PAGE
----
Friday, January 25, 2013

Tallit, the 4,000 year old Prayer Shawl

$36 Tallit from Israel
Tallit is an Aramaic word from the root tll טלל meaning cover. Tallit literally means cloak or sheet but in Talmudic times already referred to the Jewish prayer shawl. The tallit is similar to the Roman pallium worn today by senior Roman Catholic priests, the Roman toga and the Arab keffiyeh.

On the fast day of Tisha B'Av, different customs prevail. Some Ashkenazim do not wear a tallit during the morning (Shacharit) service and those who do omit the blessing regarding donning a fringed garment (Tzitzit); at the afternoon service (Mincha), those who wear a tallit gadol make the blessing on fringes then. Some Sephardim (according to Kabbalah and the local custom (Minhag) for Jerusalem) wear the tallit at Shacharit as usual.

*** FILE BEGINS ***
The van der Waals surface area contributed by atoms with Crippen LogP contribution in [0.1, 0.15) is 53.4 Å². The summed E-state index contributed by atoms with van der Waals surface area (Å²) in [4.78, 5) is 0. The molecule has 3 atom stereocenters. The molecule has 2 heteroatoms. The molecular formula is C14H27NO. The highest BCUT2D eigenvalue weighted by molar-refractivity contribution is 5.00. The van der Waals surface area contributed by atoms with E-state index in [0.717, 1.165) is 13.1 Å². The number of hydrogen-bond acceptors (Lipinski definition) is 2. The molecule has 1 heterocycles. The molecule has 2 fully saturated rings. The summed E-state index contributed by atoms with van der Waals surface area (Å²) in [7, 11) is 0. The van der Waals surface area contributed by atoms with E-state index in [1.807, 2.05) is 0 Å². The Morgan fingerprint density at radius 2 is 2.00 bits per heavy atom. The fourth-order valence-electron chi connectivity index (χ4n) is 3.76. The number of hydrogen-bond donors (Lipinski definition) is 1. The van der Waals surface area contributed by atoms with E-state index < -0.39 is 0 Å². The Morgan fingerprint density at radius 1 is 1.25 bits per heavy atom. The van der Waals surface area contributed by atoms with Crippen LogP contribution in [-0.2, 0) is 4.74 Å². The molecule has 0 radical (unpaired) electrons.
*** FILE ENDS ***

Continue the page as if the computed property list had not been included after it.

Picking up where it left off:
The Kabbalists considered the tallit as a special garment for the service of God, intended, in connection with the tefillin, to inspire awe and reverence for God at prayer.The tallit is worn by worshipers at the morning prayer on weekdays, Shabbat, and holy days; by the hazzan (cantor) at every prayer while before the ark; and by the reader of Torah, as well as by all other functionaries during the Torah service.

The use of the tallit begins in the Biblical period around 1800 BCE. (almost 4,000 years ago) The ancient Jewish tallit design was different than that known today. Originally it was a large white rectangular garment with tzitzyot in each corner and was used as a garment, bed sheet, and burial shroud.

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